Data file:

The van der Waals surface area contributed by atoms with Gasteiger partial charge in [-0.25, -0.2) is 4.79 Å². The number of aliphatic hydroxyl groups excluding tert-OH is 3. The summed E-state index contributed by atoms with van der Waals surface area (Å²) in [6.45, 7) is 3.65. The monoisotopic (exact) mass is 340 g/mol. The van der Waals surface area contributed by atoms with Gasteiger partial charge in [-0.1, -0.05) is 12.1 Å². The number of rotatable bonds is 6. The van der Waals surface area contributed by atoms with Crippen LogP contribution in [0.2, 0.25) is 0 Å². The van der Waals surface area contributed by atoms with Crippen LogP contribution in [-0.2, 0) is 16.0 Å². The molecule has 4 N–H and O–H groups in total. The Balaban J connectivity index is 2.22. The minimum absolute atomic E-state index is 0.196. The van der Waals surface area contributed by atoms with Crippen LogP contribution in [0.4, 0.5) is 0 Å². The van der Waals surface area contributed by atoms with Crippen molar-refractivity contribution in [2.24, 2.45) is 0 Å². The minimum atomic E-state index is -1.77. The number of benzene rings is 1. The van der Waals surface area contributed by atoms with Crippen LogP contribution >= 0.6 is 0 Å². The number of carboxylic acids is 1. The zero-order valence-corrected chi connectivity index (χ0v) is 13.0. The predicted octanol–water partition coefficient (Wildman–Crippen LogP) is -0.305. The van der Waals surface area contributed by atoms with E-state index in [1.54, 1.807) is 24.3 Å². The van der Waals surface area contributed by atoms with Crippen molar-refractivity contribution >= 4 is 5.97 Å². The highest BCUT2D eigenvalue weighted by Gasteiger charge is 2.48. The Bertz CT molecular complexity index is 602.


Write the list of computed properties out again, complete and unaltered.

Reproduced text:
The van der Waals surface area contributed by atoms with Gasteiger partial charge in [-0.25, -0.2) is 4.79 Å². The number of aliphatic hydroxyl groups excluding tert-OH is 3. The summed E-state index contributed by atoms with van der Waals surface area (Å²) in [6.45, 7) is 3.65. The monoisotopic (exact) mass is 340 g/mol. The van der Waals surface area contributed by atoms with Gasteiger partial charge in [-0.1, -0.05) is 12.1 Å². The number of rotatable bonds is 6. The van der Waals surface area contributed by atoms with Crippen LogP contribution in [0.2, 0.25) is 0 Å². The van der Waals surface area contributed by atoms with Crippen LogP contribution in [-0.2, 0) is 16.0 Å². The molecule has 4 N–H and O–H groups in total. The Balaban J connectivity index is 2.22. The minimum absolute atomic E-state index is 0.196. The van der Waals surface area contributed by atoms with Crippen LogP contribution in [0.4, 0.5) is 0 Å². The van der Waals surface area contributed by atoms with Crippen molar-refractivity contribution in [2.24, 2.45) is 0 Å². The minimum atomic E-state index is -1.77. The number of benzene rings is 1. The van der Waals surface area contributed by atoms with Crippen LogP contribution >= 0.6 is 0 Å². The number of carboxylic acids is 1. The zero-order valence-corrected chi connectivity index (χ0v) is 13.0. The predicted octanol–water partition coefficient (Wildman–Crippen LogP) is -0.305. The van der Waals surface area contributed by atoms with E-state index in [1.54, 1.807) is 24.3 Å². The van der Waals surface area contributed by atoms with Crippen molar-refractivity contribution >= 4 is 5.97 Å². The highest BCUT2D eigenvalue weighted by Gasteiger charge is 2.48. The Bertz CT molecular complexity index is 602.